"We passionately and absolutely know that a grave and very serious injustice has taken place in Peter's case, and we won't shy away from professing that opinion as long as we can," said his father Juris Greste, speaking to reporters in Nairobi on Thursday.
Appearing at a press conference Greste's parents Loise and Juris Greste said it was unfortunate that the presiding judges of the case against their son did not consider the impact of their judgement to both the victims and family, reports Kenya’s The Star.
Juris said it has been over 200 days since his son was sentenced by an Egyptian court which has made the family so restless that they have been unable to focus on other family matters.
“Though we are allowed to see our son once for 45 minutes after every two weeks, as a family we are really doing badly and it has become difficult for us to concentrate,” Juris said.
Juris added that although the family respects the administration of law and justice, injustice took the center stage among the judges who presided over the case against Peter and his colleagues.
“This has now become a family affair and we are trying to help our son and his friends survive the ordeal of having to serve seven years in jail,” Juris said.
Loise said that though their son was currently coping well and coming to grips with the verdict, as a family through their legal counsel they are still working on ways of appealing the sentences.
The family said they have already enrolled Peter in a post-graduate degree program in social justice issues at Griffith University of Brisbane through a scholarship to try and keep him busy as they work on the appeal.
"In his mind, and in ours too, there's absolutely no way he's going to be there for the next seven years," his mother said.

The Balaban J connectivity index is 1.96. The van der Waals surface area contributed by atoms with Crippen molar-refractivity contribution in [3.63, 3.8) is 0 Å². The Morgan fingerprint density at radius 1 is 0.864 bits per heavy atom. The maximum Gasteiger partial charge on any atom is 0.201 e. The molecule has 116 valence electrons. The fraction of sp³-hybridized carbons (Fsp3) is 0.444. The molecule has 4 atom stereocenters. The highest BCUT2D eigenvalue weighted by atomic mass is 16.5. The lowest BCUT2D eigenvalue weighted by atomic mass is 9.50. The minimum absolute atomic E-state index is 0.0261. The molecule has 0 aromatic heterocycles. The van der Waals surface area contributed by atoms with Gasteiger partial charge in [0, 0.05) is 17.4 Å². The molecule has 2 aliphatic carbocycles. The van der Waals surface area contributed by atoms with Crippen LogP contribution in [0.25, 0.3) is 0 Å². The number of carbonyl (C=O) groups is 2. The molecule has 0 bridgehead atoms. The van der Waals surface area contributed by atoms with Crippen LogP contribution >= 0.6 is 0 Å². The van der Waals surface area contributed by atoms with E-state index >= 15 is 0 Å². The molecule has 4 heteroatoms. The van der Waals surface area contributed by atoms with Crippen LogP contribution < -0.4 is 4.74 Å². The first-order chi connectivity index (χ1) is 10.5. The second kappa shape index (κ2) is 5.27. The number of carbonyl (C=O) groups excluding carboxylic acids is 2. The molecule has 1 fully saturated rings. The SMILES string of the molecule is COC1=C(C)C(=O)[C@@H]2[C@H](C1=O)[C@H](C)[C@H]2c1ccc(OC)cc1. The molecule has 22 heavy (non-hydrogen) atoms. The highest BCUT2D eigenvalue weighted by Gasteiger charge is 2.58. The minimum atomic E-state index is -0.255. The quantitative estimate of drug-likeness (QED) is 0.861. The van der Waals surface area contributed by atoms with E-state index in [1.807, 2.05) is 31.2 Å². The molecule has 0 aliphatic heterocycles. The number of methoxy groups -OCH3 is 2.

Greste and two Al-Jazeera colleagues - Canadian-Egyptian Mohamed Fahmy and Egyptian national Baher Mohamed - were sentenced in June to seven years in jail for defaming Egypt and aiding banned Islamists.
Last week, Greste's family said he would appeal.
"It's a matter of going through the appeals process, and hopefully we will get to the stage where they realise that this is a mistake and free him," she added, noting she was talking about all "three boys."
The visibly distraught couple said their son was now being held in a better facility with a "little more space" compared to the tiny room he and his colleagues had been crammed into a few months ago while awaiting the verdict.
But his father Juris, who proudly held up the Peabody Award for journalism his son had won, said the impact had been terrible for the family.
The case sparked a global outcry and demands for a presidential pardon amid claims it was a politically motivated trial.
Egypt President Abdel Fattah al-Sisi has said he cannot consider a plea of clemency or a pardon until all legal proceedings have been concluded, and that includes an appeal.
Since the army ousted Islamist president Mohamed Morsi in July 2013, political unrest has reached unprecedented levels in Egypt, with more than 1400 people killed and at least 15,000 jailed in a government crackdown.
Greste, an award-winning reporter, chairs the Foreign Correspondents' Association of East Africa, which is based in Nairobi.
Greste is a dual citizen of both Australia and Latvia, and diplomats from both countries have spoken out and coordinated efforts to secure the release of the Al Jazeera team.